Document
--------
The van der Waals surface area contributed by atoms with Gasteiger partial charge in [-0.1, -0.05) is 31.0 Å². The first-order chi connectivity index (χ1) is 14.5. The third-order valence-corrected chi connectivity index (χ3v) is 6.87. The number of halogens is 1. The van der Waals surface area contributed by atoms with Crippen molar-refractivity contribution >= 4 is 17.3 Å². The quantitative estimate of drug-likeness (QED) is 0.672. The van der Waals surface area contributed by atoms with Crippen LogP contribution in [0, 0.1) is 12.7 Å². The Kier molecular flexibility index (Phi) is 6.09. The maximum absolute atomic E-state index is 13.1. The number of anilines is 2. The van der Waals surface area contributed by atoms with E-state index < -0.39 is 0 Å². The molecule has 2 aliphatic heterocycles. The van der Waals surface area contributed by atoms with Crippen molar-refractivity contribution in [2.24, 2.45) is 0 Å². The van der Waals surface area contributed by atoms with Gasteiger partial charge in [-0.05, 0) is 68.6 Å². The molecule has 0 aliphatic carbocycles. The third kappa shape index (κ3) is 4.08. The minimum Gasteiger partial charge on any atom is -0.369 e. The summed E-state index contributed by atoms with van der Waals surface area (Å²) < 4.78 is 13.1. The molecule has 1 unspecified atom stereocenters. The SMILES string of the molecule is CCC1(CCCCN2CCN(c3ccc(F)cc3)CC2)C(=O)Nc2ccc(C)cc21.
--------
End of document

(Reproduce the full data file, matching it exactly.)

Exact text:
The van der Waals surface area contributed by atoms with Gasteiger partial charge in [-0.1, -0.05) is 31.0 Å². The first-order chi connectivity index (χ1) is 14.5. The third-order valence-corrected chi connectivity index (χ3v) is 6.87. The number of halogens is 1. The van der Waals surface area contributed by atoms with Crippen molar-refractivity contribution >= 4 is 17.3 Å². The quantitative estimate of drug-likeness (QED) is 0.672. The van der Waals surface area contributed by atoms with Crippen LogP contribution in [0, 0.1) is 12.7 Å². The Kier molecular flexibility index (Phi) is 6.09. The maximum absolute atomic E-state index is 13.1. The number of anilines is 2. The van der Waals surface area contributed by atoms with E-state index < -0.39 is 0 Å². The molecule has 2 aliphatic heterocycles. The van der Waals surface area contributed by atoms with Crippen molar-refractivity contribution in [2.24, 2.45) is 0 Å². The van der Waals surface area contributed by atoms with Gasteiger partial charge in [-0.05, 0) is 68.6 Å². The molecule has 0 aliphatic carbocycles. The third kappa shape index (κ3) is 4.08. The minimum Gasteiger partial charge on any atom is -0.369 e. The summed E-state index contributed by atoms with van der Waals surface area (Å²) < 4.78 is 13.1. The molecule has 1 unspecified atom stereocenters. The SMILES string of the molecule is CCC1(CCCCN2CCN(c3ccc(F)cc3)CC2)C(=O)Nc2ccc(C)cc21.